Bridges has had her share of well-known clients. She was hired by former President Bill Clinton to decorate
Born on July 7, 1964, in Philadelphia, PA. Education: Brown University, 1986; Parsons School of Design.
Career: Bbomingdale’s; Shelton, Mindel, and Associates, interior designer; Renny B. Saltzman Interiors, Inc., interior designer; Sheila Bridges Design Inc., president and CEO, 1994–; author, Furnishing Forward: A Practical Guide to Furnishing for a Lifetime, 2002.
Address: Office —Sheila Bridges Design Inc., 1925 Adam Clayton Powell Jr. Blvd, Apt. 8M, New York, NY 10026.
his 8,300 square foot New York offices in 2001. Some other famous clients include author Tom Clancy, computer software giant Peter Norton, rapper Sean“P. Diddy” Combs, and former Motown Records president Andre Harrell.
Bridges has shifted her focus to include a larger audience, specifically first time furniture buyers—individuals in their twenties and thirties. In her book, Furnishing Forward: A Practical Guide to Furnishing for a Lifetime (2002), Bridges offers practical advice on how to purchase furniture that will be with them for years to come. In an interview with Barbra Kurgon, of Homestyle magazine, Bridges explained the book’s title: “My philosophy is furnishing with the future in mind.” Bridges’s book offered useful ideas for individuals who enjoy decorating on their own, or are not able to hire a professional decorator.
Bridges’s diversified goals have prompted comparison to Martha Stewart. Indeed, Bridges has often been called “the black Martha Stewart.” However, Bridges does not agree with such a comparison. For example, as she explained to Catherine McGrady of USA Weekend, I don’t want to show people how to make a lampshade or sew their own drapes.” What Bridges does instead is offer people practical suggestions on how and where to find a lampshade that will perfectly suit their decor.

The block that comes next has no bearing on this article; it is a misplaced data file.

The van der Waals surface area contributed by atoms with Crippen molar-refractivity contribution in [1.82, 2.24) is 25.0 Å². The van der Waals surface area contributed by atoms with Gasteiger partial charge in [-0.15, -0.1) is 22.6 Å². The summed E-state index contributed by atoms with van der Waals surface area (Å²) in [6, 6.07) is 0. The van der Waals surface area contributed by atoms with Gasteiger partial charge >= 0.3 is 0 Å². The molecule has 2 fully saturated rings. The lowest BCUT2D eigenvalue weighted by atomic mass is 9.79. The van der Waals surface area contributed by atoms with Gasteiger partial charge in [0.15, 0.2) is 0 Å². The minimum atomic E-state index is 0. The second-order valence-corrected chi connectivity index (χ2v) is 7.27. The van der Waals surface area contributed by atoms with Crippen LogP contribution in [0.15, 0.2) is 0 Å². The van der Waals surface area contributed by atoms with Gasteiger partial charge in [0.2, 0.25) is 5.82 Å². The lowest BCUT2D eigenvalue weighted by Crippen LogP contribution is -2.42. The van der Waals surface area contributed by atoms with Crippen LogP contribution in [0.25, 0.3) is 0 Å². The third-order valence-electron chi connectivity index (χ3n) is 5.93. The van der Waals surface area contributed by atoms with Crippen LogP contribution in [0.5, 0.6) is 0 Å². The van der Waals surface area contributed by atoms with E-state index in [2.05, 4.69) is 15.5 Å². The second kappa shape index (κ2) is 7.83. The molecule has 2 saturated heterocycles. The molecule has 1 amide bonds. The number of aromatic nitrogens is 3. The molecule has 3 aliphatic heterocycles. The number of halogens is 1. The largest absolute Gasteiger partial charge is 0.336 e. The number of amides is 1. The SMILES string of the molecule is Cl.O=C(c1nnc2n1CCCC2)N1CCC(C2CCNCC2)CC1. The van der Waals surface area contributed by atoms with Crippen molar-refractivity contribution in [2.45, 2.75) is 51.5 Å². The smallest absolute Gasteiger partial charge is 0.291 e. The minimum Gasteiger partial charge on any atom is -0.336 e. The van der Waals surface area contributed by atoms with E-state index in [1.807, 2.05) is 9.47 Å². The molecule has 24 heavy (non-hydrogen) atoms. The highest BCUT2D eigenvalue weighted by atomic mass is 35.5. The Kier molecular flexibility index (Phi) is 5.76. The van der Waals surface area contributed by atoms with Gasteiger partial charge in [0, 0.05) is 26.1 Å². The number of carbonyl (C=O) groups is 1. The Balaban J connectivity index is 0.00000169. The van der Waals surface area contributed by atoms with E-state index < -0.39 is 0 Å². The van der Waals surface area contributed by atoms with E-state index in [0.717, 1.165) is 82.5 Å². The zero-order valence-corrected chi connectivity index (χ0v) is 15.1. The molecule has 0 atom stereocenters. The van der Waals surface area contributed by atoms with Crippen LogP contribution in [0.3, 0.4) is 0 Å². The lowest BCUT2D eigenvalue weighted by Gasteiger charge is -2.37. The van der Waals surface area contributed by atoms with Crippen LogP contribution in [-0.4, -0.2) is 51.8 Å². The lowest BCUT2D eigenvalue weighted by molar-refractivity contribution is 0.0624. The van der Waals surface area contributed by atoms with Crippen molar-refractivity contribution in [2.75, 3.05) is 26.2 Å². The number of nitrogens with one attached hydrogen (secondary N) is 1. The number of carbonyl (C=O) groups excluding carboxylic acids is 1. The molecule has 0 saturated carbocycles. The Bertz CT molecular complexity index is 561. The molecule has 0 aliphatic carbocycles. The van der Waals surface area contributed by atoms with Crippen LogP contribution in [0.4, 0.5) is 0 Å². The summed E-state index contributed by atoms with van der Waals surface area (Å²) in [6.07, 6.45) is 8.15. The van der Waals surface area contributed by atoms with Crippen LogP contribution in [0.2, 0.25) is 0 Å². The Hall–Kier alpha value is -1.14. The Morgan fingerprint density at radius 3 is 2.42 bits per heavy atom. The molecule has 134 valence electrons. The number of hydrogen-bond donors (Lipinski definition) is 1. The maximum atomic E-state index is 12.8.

In the fall of 2002, Bridges was expected to make her television debut on the Fine Living Network. Her program, Designer Living, would enable her to share her decorating knowledge and expertise on a personal, as well as national level. According to CNN, Bridges’s “dream is to make her design style a national commodity.”
Bridges’s long-term goals include licensing her designs and creating a brand that will be available nation-wide. Some products that she would like to market are furniture, rugs, bedding, and her own line of paint. In an interview with Betsy Peoples, of Emerge magazine, Bridges shared some inspiration for others: “Sometimes we get caught up in careers and never take the opportunity to stop and start over. If there’s something you’re passionate about, go after it.”
Furnishing Forward: A Practical Guide to Furnishing for a Lifetime, Little, Brown, and Company, 2002.
House Beautiful, August 2002, p.98.
The New York Metro Times, June 28, 2001.
The New York Times, January 17, 2002, p. F7.
Time, October 16, 2000, p.32.
Additional information for this profile was obtained from a biography provided by Sheila Bridges Design, Inc., August 2002.